In rural districts, firewood billets and waste wood accounted for 45% of fuel consumption. For other users than the rural population, coal and coke consisted 25%, industrial waste wood 11% and billets 18% of the total consumption in 1938. After the war the use of coal and coke increased and the use of billets decreased.
Due to the decreased demand of billets, their price in the towns fell lower than the production and transport costs from the most remote areas where the wood was harvested. The demand for small sized timber is important for silvicultural reasons, and wood harvesting creates jobs for the rural population, therefore, the Committee proposes that the state supports the production of billets. This could be done by improving the effectiveness of firewood loggings, and by building truck roads and railways.
Small-sized birch is used predominantly as fuel. The Committee considers the growing stock of birch to be the largest unutilized wood reserve. Supported by technological research, it may become a new raw material for sulphate cellulose industry. Use of industrial waste wood as fuel and improvement of heating equipment would improve the competitiveness of fuelwood and peat against other fuels. For the possible interruptions in imports, stocks of foreign fuels should be maintained.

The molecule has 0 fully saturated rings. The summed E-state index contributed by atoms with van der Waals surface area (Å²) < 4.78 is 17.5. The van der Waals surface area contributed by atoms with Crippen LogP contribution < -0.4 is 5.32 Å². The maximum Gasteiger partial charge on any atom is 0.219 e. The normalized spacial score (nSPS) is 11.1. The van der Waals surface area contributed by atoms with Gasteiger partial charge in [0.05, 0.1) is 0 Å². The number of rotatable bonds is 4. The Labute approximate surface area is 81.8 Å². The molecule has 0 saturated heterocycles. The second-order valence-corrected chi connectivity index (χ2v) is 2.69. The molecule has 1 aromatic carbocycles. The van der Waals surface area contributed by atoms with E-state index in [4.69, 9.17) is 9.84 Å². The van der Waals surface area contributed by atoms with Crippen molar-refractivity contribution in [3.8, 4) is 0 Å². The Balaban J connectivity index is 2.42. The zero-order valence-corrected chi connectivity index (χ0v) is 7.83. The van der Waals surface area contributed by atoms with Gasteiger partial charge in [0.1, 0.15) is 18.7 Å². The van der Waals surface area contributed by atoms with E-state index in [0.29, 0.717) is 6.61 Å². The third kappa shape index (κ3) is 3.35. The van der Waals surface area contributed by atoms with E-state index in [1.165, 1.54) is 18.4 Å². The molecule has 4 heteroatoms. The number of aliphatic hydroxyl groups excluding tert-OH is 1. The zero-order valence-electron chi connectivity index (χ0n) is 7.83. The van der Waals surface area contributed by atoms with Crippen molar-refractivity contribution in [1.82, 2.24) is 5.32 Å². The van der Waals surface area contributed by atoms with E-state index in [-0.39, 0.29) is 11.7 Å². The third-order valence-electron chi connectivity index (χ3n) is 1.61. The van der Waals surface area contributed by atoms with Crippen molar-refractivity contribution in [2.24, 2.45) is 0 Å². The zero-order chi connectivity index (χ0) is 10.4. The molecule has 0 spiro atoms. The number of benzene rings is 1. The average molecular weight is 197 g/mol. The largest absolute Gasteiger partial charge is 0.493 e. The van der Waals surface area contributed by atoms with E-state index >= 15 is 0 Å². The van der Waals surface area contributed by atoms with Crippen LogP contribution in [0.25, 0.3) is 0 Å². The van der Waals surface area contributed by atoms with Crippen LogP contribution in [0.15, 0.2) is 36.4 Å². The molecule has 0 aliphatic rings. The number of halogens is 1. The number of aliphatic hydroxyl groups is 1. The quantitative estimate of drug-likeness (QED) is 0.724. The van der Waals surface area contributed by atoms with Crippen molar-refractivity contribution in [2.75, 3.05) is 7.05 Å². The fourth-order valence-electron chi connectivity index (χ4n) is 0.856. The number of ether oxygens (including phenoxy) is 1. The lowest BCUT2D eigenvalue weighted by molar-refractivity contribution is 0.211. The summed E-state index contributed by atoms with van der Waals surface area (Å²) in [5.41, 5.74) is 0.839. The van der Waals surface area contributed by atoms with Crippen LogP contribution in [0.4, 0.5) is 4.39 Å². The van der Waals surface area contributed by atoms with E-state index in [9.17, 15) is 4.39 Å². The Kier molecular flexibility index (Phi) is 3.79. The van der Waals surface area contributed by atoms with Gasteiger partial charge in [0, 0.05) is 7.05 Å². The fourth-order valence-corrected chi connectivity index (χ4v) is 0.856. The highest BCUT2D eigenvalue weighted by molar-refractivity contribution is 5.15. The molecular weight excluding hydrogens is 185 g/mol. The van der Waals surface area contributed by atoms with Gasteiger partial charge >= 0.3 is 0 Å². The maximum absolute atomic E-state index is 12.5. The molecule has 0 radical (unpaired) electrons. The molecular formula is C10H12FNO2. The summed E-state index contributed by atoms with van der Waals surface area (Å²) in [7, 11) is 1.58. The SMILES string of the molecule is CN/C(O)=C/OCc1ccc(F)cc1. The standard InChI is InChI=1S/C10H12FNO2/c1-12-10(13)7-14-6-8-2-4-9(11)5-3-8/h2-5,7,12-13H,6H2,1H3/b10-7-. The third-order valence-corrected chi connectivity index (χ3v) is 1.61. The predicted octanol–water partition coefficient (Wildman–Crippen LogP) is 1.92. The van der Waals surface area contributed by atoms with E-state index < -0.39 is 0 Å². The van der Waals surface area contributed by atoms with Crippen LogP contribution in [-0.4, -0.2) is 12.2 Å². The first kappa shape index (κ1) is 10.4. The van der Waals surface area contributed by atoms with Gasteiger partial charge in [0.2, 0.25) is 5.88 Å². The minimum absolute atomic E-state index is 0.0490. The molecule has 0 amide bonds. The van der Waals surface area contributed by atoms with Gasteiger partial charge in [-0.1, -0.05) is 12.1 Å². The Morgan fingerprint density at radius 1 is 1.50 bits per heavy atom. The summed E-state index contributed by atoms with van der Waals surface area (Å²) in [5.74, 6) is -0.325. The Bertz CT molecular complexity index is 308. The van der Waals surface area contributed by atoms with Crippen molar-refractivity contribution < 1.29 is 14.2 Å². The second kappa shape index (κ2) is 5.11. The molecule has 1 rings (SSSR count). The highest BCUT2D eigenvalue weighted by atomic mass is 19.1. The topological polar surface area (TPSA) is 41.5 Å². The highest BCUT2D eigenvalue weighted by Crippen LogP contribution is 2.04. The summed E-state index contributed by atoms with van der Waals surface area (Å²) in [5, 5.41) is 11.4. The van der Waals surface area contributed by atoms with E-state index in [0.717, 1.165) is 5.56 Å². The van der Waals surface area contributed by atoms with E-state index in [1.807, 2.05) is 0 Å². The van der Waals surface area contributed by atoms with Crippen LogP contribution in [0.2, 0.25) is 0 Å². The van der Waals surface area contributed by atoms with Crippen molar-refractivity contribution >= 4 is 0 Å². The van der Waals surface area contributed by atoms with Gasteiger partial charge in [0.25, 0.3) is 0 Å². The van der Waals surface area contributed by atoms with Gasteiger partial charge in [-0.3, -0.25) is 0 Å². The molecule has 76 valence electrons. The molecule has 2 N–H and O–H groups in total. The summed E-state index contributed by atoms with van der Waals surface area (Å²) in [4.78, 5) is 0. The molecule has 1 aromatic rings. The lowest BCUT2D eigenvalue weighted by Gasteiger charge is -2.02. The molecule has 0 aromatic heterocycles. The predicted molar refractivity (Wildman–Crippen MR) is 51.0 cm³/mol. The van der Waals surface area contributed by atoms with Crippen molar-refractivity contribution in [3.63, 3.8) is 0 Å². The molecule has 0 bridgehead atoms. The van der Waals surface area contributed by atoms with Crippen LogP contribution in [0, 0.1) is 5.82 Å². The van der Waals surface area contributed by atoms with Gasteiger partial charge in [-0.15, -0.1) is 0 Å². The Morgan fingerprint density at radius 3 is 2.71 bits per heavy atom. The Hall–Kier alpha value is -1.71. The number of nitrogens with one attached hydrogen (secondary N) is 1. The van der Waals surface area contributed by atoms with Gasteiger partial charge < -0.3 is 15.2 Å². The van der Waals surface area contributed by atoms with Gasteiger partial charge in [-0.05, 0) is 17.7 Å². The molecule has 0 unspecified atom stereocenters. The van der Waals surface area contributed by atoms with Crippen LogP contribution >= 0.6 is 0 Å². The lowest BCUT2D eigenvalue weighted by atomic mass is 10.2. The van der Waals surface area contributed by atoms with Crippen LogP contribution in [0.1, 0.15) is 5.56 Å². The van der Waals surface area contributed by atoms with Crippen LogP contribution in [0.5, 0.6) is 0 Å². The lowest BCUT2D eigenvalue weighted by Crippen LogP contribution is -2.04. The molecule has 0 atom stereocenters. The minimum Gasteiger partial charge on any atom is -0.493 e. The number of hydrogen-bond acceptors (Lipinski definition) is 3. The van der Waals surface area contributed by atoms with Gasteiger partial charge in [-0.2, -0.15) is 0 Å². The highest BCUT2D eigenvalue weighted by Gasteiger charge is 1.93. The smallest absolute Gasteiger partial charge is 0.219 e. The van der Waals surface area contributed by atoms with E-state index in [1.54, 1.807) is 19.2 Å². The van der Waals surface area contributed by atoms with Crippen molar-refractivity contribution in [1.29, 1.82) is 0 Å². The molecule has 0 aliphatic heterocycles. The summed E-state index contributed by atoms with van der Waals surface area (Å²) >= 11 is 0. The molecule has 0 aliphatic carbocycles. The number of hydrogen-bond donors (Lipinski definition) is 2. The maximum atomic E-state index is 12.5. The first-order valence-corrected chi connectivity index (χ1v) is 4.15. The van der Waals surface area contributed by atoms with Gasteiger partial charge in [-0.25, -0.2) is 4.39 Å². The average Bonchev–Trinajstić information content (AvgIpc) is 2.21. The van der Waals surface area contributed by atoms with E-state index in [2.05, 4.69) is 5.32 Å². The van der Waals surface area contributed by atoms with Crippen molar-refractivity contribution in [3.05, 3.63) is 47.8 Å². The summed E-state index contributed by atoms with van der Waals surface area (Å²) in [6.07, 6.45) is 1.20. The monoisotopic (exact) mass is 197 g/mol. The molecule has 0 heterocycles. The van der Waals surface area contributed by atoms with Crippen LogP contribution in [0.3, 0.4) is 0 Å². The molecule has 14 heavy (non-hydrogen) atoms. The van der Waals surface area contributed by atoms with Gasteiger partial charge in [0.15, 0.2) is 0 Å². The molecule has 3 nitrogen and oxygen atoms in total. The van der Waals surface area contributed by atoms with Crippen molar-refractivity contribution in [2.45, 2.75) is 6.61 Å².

The article includes a summary in English.
The article is a proposal of a committee, appointed by the government of Finland, to expand the forest education of landowners, concerning use and management of forests. The proposal also outlines a program for a youth association dedicated to forests. The committee proposes that present organizations are used as a basis for the expanding education. The main forms of education suggested were education in public and agricultural colleges, education in forest colleges, forest clubs, forestry study groups and self-study, courses, excursions, exhibitions, competitions and rising of general awareness. Different age groups would be given education adapted to their needs.
The report includes statistics about rural population of Finland in 1938 and detailed description of how the education would be arranged in different parts of the country.
The article includes an abstract in German.
Dilution plate method was used in studying the density and composition of the microfungal populations of the organic layer of Scots pine forests, and the soil-plate method in studying the part of these populations decomposing cellulose. The media used were rose bengal agar (Martin’s medium for fungi) and cellulose medium.